If Tesla defied expectations again and delivered a profitable third quarter, although automotive revenues were down from the third quarter of 2018 by $750 million. There has been a great deal of excitement among some investors as the prices have shot up to over $300 a share. A wise investor should not be caught up in the excitement. Those big investors lost confidence in Tesla for a reason. At Watchdog, we look at a loss of investor confidence as a sign that they may think the company’s financial reporting is not reliable.

Investors should look a critical look at Tesla, now that the third quarter has been profitable, it may deliver the perfect opportunity to follow some of the smart money and get out.

Read the Report for Yourself

Watchdog Report for Tesla

Get a free trial to our whole library of reports here.

What is Watchdog?

Watchdog Research, Inc. is an independent research provider that publishes Watchdog Reports. Our reports contain warning signs, red flags, material disclosures, and peer analysis for use in valuation, risk analysis, due diligence research, and idea generation. Watchdog Reports are designed to assist investment professionals fulfill their fiduciary obligations and to help investors, executives, board members, regulators and educators learn what they need to know about publicly traded companies. Watchdog Research, Inc. utilizes over 75 specialists and analysts to provide accurate and timely information to our readers.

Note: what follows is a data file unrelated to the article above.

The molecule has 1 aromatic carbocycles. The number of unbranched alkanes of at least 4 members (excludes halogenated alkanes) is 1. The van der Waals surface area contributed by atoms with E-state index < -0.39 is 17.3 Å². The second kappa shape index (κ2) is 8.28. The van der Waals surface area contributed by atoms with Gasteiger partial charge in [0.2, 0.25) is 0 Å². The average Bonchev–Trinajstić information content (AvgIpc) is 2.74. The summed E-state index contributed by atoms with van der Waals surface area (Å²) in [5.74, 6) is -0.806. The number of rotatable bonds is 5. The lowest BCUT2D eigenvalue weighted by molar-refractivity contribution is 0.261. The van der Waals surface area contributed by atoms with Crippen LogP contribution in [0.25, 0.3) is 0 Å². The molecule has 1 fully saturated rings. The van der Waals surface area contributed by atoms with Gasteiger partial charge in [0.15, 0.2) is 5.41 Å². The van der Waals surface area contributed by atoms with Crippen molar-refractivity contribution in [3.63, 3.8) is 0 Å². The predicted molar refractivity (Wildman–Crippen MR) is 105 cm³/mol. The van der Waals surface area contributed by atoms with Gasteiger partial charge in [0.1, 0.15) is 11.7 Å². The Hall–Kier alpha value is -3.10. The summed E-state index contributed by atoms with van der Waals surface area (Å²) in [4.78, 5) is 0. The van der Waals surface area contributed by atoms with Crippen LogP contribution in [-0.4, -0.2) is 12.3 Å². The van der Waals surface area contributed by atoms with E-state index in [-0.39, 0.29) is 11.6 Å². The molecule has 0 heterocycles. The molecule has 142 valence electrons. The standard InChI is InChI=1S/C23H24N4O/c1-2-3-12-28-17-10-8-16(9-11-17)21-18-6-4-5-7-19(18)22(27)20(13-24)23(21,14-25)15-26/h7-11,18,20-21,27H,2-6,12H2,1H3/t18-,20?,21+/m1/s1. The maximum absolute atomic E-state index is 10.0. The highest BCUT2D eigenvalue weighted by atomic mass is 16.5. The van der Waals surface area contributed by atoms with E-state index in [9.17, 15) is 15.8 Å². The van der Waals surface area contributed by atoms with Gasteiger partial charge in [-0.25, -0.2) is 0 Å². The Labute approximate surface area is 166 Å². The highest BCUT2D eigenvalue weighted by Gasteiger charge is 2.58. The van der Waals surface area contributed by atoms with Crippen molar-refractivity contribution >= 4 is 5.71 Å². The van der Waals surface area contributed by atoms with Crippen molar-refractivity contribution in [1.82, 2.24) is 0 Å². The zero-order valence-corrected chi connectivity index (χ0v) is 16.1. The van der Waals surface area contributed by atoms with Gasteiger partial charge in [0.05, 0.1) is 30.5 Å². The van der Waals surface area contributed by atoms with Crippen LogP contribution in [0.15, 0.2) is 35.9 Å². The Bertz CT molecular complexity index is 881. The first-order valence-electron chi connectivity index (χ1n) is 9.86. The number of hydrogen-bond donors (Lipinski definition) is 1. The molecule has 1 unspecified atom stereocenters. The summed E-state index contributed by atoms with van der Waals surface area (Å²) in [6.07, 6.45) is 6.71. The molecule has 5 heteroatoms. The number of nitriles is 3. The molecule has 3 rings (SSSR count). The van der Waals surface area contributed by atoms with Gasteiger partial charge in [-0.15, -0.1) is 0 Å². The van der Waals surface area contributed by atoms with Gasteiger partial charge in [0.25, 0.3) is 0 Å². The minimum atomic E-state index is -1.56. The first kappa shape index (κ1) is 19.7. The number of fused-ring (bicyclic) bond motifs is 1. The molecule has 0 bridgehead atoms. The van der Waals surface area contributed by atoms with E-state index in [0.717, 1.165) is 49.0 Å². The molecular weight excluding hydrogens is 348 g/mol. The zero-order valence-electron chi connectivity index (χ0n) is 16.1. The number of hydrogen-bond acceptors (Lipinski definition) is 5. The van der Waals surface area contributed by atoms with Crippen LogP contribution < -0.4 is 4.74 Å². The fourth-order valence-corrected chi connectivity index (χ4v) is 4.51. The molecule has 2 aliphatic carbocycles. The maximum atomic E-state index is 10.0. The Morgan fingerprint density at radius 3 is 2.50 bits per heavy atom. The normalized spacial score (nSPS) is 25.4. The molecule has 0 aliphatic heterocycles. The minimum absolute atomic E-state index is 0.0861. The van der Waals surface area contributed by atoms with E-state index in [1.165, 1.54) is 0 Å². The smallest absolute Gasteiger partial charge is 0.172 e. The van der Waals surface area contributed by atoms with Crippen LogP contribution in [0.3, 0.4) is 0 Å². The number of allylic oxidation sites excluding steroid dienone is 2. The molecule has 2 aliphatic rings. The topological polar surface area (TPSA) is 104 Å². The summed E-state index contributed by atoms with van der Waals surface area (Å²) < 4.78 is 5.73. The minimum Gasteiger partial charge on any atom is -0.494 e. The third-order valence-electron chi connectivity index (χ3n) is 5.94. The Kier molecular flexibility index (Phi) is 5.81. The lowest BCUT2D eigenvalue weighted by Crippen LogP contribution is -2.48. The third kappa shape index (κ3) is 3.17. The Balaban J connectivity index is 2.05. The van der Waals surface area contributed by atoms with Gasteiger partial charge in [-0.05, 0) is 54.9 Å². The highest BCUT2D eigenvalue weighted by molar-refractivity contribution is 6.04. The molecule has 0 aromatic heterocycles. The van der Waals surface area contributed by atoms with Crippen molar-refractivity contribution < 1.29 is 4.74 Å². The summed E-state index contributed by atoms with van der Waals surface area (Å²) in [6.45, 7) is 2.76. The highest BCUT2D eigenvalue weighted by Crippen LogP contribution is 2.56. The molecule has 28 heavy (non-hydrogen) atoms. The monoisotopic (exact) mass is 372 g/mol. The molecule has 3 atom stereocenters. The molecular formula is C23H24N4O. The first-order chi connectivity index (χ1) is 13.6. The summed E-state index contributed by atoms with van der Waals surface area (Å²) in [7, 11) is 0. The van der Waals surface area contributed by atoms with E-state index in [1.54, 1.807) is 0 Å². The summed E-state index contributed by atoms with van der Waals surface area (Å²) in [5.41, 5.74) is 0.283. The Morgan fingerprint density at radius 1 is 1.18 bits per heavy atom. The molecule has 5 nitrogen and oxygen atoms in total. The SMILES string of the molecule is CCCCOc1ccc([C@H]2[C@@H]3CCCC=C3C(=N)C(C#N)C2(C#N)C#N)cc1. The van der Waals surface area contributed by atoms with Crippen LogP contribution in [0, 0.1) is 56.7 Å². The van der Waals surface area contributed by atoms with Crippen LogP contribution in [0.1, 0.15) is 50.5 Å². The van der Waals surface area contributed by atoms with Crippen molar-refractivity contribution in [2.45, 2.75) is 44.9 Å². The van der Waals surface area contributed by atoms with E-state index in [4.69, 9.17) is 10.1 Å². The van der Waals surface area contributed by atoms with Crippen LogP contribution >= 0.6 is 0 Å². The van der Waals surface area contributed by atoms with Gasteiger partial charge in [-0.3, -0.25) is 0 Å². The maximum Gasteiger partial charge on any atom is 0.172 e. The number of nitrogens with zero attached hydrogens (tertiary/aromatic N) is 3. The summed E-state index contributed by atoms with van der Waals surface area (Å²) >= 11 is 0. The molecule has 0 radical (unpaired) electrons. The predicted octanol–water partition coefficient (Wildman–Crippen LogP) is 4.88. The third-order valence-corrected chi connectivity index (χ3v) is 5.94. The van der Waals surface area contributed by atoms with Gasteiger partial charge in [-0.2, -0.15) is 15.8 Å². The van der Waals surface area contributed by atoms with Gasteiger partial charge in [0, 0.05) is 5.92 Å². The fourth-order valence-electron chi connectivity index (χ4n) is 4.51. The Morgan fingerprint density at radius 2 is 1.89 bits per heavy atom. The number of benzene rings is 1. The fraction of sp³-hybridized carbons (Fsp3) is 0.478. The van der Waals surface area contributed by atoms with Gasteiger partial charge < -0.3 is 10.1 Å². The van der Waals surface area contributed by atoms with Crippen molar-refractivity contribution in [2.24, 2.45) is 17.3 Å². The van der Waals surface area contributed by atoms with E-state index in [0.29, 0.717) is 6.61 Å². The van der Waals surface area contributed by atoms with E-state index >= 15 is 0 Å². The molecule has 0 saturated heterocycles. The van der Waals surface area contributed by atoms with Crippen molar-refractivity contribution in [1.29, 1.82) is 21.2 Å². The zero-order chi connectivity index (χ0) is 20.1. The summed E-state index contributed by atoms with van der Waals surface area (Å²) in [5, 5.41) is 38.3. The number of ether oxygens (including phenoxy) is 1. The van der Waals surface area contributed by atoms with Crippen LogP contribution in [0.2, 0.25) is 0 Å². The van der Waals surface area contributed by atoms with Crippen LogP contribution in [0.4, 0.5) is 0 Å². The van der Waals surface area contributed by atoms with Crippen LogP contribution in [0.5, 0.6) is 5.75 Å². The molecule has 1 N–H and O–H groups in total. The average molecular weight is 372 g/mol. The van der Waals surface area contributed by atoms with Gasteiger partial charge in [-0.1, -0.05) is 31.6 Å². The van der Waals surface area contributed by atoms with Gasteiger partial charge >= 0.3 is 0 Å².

The Watchdog Blog Team

Note: Our team is made up of current and former Big Four CPAs, Public Company CFOs, Litigation Specialists, Lawyers, Accounting Educators, Ethicists, Regulators, Entrepreneurs, and yes, even a few overly opinionated Harvard MBAs. Our mission is to write blogs that promote transparency in corporate disclosures.

Contact us:

If you want to subscribe to Watchdog Reports, call our subscription manager, at 813-670-2060.

If you have questions about this blog, call our content manager John Cheffers at 239-240-9284 or send an email to jcheffers@cwdresearch.com.

Watchdog Transparency Blog

In our Blog we take a critical look at public company disclosures and focus on issues surrounding transparency, reliability and accuracy. It you are looking for cheerleading, you have come to the wrong place. We rely on information from the best sources available to gain insight into companies and make predictions about what will happen in the future. Nothing in business is certain, so sometimes we will be wrong, but we will always be an independent voice telling you the truth as we see it.


Tesla Part III: The Smart Money Is Getting Out of Tesla

In Parts I and II we looked at Tesla’s latest CFO change and the decision by four of its Directors to not stand for reelection. Today we will look some indicators that measure the confidence that institutional investors have in Tesla, and how decreasing confidence by some institutional investors has made it safer, in some sense, to buy Tesla’s stock.

To understand this juxtaposition, you need to understand that having a high concentration of stock in the hands of only a few owners creates risk. If there are only a few major stockholders and one of them decides to get rid of their shares, it can create a panic that lowers the price of the stock and makes it very difficult to divest the shares at a reasonable value. If the ownership is spread more evenly amongst many investors, then it is less destabilizing when one of those institutional owners decides to dump the stock.

Since 2016 Tesla has had three major institutional backers, FMR LLC (Fidelity), Baillie Gifford, and T. Rowe. In their definitive proxy statement for 2018, Fidelity was the strongest backer with 10%, while Baillie Gifford had 7.6%, and T. Rowe Price held on to 6.4%. Tesla has never had a profitable year, but it surprised investors by posting a profit in the third and fourth quarters of 2018, generating a great deal of excitement about the future of the company.